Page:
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Peer Mentoring for Women in STEM

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2020 ASEE Virtual Annual Conference Content Access


Virtual On line

Publication Date

June 22, 2020

Start Date

June 22, 2020

End Date

June 26, 2021

Conference Session

Women in Engineering Division Technical Session 7

Tagged Division

Women in Engineering

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Paper Authors


Sinéad C Mac Namara Syracuse University

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Sinéad Mac Namara is a structural engineer and Associate Professor teaching in both the School of Architecture and the College of Engineering of Syracuse University. She studied civil and structural engineering at Trinity College Dublin and Princeton University. Her research is concerned with structural art, shell structural design, alternate pedagogies for interdisciplinary education, and investigations to foster creativity and innovation in engineering curricula. Mac Namara co-authored a book Collaboration in Architecture and Engineering released in 2014 and her research has been published in engineering and architecture education journals, nationally and internationally. She has received awards for innovative teaching from Princeton University, Syracuse University, and the American Society for Engineering Education. She also engages in design and design-build projects as a collaborator with her architecture students and colleagues. This work has been recognized with awards from the Association of Collegiate Schools of Architecture, the Architectural Institute of America and the City of New York.

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Anne E Rauh Syracuse University Orcid 16x16

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Anne E. Rauh is the Head of Collections and Research Services at Syracuse University Libraries. She leads the collection activities, the subject liaison work, and the university aligned research initiatives of the Libraries. She holds a B.A. in International Studies and a M.A. in Library and Information Studies, both from the University of Wisconsin-Madison. Anne is an active member of the American Society for Engineering Education and the Eastern New York Chapter of Association of College and Research Libraries. She has presented and published extensively on science and engineering librarianship and university research reputation. Her research interests include collection development, scholarly impact, research services, and publishing and scholarly communication.

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Michelle M Blum Syracuse University

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Dr. Blum is interested in research in improving undergraduate engineering education; including development of inquiry based activities for first year engineering courses, improvement of student design projects, hands-on activities, professional skills development and inclusion and outreach activities. Dr. Blum also specializes in high performance materials development and characterization for tribological (friction and wear), structural, and biomedical applications.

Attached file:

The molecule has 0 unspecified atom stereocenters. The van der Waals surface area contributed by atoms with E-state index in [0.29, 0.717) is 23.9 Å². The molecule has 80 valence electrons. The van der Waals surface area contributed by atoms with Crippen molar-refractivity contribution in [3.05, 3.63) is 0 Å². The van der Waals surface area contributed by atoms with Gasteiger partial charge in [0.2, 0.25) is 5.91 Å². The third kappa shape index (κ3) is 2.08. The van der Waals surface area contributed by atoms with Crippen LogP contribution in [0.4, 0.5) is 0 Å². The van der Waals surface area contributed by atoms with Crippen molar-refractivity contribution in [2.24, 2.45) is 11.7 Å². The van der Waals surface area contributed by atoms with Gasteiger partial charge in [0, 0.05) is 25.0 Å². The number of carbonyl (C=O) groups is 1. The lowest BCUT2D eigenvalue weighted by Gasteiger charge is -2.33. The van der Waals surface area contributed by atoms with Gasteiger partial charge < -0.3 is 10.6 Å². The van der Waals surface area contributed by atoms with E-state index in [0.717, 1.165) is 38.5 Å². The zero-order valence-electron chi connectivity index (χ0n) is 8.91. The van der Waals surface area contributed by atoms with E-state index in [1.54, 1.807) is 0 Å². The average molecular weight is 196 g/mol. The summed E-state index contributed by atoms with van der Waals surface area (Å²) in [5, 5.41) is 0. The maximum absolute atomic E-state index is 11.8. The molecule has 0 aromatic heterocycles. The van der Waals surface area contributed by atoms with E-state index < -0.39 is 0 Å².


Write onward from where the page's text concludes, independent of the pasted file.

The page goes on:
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Natalie Russo Syracuse University

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Melissa A Green Syracuse University

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Shikha Nangia Syracuse University

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In 2013 a group of female junior faculty and professional staff affiliated with STEM fields at Syracuse University attended an honorary lecture by Mimi Koehl, UC Berkeley, which covered both academic topics and a description of a peer mentoring group which she had been part of for many years. The attendees were inspired to convene a peer mentoring group as Koehl described and as outlined in the book Every Other Thursday by Ellen Daniell.

The group has a stable membership of ten women in the fields of aerospace engineering, architecture, biology, chemical engineering, chemistry, civil engineering, library science, mechanical engineering, physics, and psychology. At the outset, the group’s members were assistant professors on tenure track, assistant teaching professors, and assistant librarians. The group now consists of tenured associate professors, librarians, and two of the University’s first teaching professors that have been promoted to the associate level.

This paper will explore best practices for forming and maintaining similar peer mentor groups. Topics covered will include group composition, meeting structure, process for new membership, and group expectations. Themes that the group has grappled with include teaching strategies at various scales in STEM, mentoring graduate students and postdoctoral researchers, cultivating healthy relationships with colleagues and collaborators, navigating university politics as women in STEM, optimizing service commitments, achieving work-life balance, and developing and executing institution- and position-specific strategies for career advancement. The paper will reflect on the outcomes and the role of the group as a critical strategy to foster a supportive work environment.

Mac Namara, S. C., & Rauh, A. E., & Blum, M. M., & Russo, N., & Green, M. A., & Nangia, S. (2020, June), Peer Mentoring for Women in STEM Paper presented at 2020 ASEE Virtual Annual Conference Content Access, Virtual On line . 10.18260/1-2--35043

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